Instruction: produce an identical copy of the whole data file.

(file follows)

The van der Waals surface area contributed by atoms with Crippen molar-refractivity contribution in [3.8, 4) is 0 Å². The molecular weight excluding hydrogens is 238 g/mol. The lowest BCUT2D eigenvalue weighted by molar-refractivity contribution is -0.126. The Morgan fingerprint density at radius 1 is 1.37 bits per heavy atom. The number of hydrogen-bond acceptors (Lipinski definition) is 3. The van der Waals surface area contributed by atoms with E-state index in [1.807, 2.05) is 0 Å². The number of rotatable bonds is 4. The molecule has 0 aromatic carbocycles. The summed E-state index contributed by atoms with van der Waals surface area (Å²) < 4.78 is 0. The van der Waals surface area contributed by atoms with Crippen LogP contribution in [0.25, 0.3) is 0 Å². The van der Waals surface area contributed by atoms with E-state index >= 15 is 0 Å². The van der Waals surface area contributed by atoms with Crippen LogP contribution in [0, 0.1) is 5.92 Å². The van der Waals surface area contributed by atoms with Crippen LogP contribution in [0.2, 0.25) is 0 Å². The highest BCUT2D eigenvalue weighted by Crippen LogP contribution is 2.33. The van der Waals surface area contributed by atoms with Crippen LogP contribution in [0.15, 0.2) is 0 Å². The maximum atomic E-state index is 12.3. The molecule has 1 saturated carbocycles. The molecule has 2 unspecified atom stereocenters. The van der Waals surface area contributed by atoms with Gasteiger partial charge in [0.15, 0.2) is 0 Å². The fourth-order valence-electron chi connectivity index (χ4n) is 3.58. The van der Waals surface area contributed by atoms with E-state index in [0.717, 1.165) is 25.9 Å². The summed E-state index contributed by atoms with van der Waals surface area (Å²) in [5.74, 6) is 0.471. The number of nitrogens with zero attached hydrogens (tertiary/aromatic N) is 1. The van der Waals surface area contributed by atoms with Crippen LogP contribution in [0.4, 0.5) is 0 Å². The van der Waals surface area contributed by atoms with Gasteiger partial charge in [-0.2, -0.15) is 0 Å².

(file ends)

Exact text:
The van der Waals surface area contributed by atoms with Crippen molar-refractivity contribution in [3.8, 4) is 0 Å². The molecular weight excluding hydrogens is 238 g/mol. The lowest BCUT2D eigenvalue weighted by molar-refractivity contribution is -0.126. The Morgan fingerprint density at radius 1 is 1.37 bits per heavy atom. The number of hydrogen-bond acceptors (Lipinski definition) is 3. The van der Waals surface area contributed by atoms with E-state index in [1.807, 2.05) is 0 Å². The number of rotatable bonds is 4. The molecule has 0 aromatic carbocycles. The summed E-state index contributed by atoms with van der Waals surface area (Å²) < 4.78 is 0. The van der Waals surface area contributed by atoms with Crippen LogP contribution in [0.25, 0.3) is 0 Å². The van der Waals surface area contributed by atoms with E-state index >= 15 is 0 Å². The van der Waals surface area contributed by atoms with Crippen LogP contribution in [0, 0.1) is 5.92 Å². The van der Waals surface area contributed by atoms with Crippen LogP contribution in [0.2, 0.25) is 0 Å². The highest BCUT2D eigenvalue weighted by Crippen LogP contribution is 2.33. The van der Waals surface area contributed by atoms with Crippen LogP contribution in [0.15, 0.2) is 0 Å². The maximum atomic E-state index is 12.3. The molecule has 1 saturated carbocycles. The molecule has 2 unspecified atom stereocenters. The van der Waals surface area contributed by atoms with Gasteiger partial charge in [0.15, 0.2) is 0 Å². The fourth-order valence-electron chi connectivity index (χ4n) is 3.58. The van der Waals surface area contributed by atoms with E-state index in [0.717, 1.165) is 25.9 Å². The summed E-state index contributed by atoms with van der Waals surface area (Å²) in [5.74, 6) is 0.471. The number of nitrogens with zero attached hydrogens (tertiary/aromatic N) is 1. The van der Waals surface area contributed by atoms with Crippen LogP contribution in [0.4, 0.5) is 0 Å². The van der Waals surface area contributed by atoms with Gasteiger partial charge in [-0.2, -0.15) is 0 Å².